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Suspect in ambush of Houston-area deputy held without bond (+video)

Authorities are still trying to determine a motive in the killing of Harris County (Tex.) Sheriff's Deputy Darren Goforth.

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    Shannon Miles is escorted out of a courtroom after a hearing, Monday, Aug. 31, 2015, in Houston. Miles has been charged with capital murder in the death of Harris County Sheriff's Deputy Darren Goforth. He is being held without bond.
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A man charged with killing a sheriff's deputy near Houston fired a total of 15 times, authorities said Monday.

Shannon J. Miles, who is accused of capital murder and whose criminal record includes convictions for resisting arrest and disorderly conduct with a firearm, appeared briefly in state District Court in handcuffs and shackles. The 30-year-old Houston resident said little, other than to answer the judge's questions. He's being held without bond.

Harris County District Attorney Devon Anderson would not comment on a motive, saying investigators were still trying to figure that out. When asked if it might be connected to heightened tensions around the country between law enforcement and civilians, Anderson said, "I have no idea whether it does or not."

This weekend, Sheriff Ron Hickman said the attack was "clearly unprovoked," and there is no evidence Deputy Darren Goforth knew Miles. "Our assumption is that he (Goforth) was a target because he wore a uniform," the sheriff said.

Anthony Osso, one of Miles' two court-appointed attorneys, told The Associated Press that his client intends to plead not guilty.

"He had indicated to the investigating officers that he was not involved in the case," Osso said in a telephone interview after Monday's hearing.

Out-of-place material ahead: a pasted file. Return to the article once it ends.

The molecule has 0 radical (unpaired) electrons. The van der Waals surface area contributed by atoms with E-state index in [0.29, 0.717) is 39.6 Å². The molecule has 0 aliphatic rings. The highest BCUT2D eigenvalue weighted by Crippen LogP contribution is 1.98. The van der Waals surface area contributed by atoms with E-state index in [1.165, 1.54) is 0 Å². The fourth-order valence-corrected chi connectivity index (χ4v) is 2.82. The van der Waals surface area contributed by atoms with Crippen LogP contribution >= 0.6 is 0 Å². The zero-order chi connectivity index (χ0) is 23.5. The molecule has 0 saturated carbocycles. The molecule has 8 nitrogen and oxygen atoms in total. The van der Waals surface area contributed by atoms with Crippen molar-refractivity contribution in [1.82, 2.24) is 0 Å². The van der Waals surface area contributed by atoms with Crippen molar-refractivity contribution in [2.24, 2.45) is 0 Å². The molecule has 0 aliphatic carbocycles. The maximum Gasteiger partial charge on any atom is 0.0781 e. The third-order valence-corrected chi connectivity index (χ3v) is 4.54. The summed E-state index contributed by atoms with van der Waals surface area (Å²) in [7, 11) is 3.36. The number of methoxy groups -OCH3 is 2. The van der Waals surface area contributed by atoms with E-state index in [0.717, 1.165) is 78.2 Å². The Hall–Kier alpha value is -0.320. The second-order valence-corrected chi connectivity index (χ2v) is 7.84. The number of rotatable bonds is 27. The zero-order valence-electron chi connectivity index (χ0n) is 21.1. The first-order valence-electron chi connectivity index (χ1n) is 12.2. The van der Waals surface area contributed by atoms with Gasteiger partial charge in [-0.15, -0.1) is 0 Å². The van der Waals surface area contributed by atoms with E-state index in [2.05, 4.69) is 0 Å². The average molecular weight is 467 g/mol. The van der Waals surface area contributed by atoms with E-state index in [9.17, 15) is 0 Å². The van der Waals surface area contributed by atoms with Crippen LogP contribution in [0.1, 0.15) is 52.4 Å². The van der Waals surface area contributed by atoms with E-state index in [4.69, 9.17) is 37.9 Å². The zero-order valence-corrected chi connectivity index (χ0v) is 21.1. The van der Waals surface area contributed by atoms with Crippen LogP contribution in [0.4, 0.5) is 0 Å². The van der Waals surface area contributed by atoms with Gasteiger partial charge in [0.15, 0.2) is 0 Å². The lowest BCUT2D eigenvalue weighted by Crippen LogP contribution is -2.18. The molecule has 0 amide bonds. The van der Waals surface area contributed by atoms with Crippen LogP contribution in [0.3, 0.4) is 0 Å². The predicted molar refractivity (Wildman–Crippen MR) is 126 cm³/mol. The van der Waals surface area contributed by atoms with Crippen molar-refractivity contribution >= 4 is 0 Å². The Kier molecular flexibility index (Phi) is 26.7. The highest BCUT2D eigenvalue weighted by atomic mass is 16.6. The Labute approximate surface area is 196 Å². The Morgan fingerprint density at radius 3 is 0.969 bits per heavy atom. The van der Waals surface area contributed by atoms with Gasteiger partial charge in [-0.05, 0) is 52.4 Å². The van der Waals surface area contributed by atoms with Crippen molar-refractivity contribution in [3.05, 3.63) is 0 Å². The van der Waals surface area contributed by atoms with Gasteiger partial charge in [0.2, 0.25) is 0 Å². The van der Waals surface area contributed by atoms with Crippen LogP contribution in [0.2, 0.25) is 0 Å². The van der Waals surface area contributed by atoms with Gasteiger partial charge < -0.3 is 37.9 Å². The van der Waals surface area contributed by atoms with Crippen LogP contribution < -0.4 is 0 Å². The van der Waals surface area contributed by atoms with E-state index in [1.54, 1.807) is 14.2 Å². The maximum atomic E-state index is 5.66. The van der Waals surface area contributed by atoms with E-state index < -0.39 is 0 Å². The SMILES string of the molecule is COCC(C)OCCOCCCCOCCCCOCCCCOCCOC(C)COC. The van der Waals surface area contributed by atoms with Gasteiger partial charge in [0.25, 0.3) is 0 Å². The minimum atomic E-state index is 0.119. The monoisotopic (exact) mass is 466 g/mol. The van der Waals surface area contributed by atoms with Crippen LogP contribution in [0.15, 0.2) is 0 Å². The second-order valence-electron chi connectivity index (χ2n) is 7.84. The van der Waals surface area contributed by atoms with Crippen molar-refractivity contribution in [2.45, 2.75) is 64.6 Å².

Osso said Miles' defense team is distancing itself from the sentiments expressed by the sheriff, the district attorney and others.

"What I want to do is investigate the case and defend my client based on the facts of the case and not opinion in the public eye or rhetoric that's espoused on social media. It's difficult enough to handle these types of cases," Osso said.

In court, Anderson read the probable cause statement, saying that police first received a call at 8:20 p.m. Friday. When authorities arrived at the gas station in the Houston suburb of Cypress, they found Deputy Darren Goforth, face-down. He was already dead, she said.

Surveillance video from the gas station showed Goforth, 47, had just come out of a convenience store after he had pumped gas and that Miles got out of his red truck, she said.

"He runs up behind Deputy Goforth and puts the gun to the back of his head and shoots. Deputy Goforth hits the ground and then he continues to unload his gun, shooting repeatedly into the back of Deputy Goforth," Anderson said.

Goforth was shot 15 times and a witness saw the shooting, Anderson said. She added that the shell casings match the .40-caliber Smith and Wesson handgun found at Miles' home.

Miles' next court date is Oct. 5.

The killing evoked strong emotions in the area's law enforcement community, with Hickman linking it to heightened tension over the treatment of African-Americans by police. Goforth was white and Miles is black.

The nationwide "Black Lives Matter" movement has sought sweeping reforms of policing. Related protests erupted in Texas recently after Sandra Bland, a black woman, was found dead in a county jail about 50 miles northwest of Houston three days after she was arrested on a traffic violation.

"We've heard Black Lives Matter, All Lives Matter. Well, cops' lives matter, too," Hickman said Saturday.

Houston Police Lt. Roland De Los Santos, a childhood friend of Goforth's, called the deputy a "simple guy" who was focused on providing for his family, noting that Goforth's wife is a teacher and the couple has a 12-year-old daughter and a 5-year-old son. Goforth's funeral is planned for Friday, he said.

Miles' criminal record stretches from 2005 to 2009, with three convictions for resisting or evading arrest, as well as convictions for disorderly conduct with a firearm, criminal mischief and giving false information to police. Records show he was sentenced to several short stints in jail, anywhere from six to 10 days.

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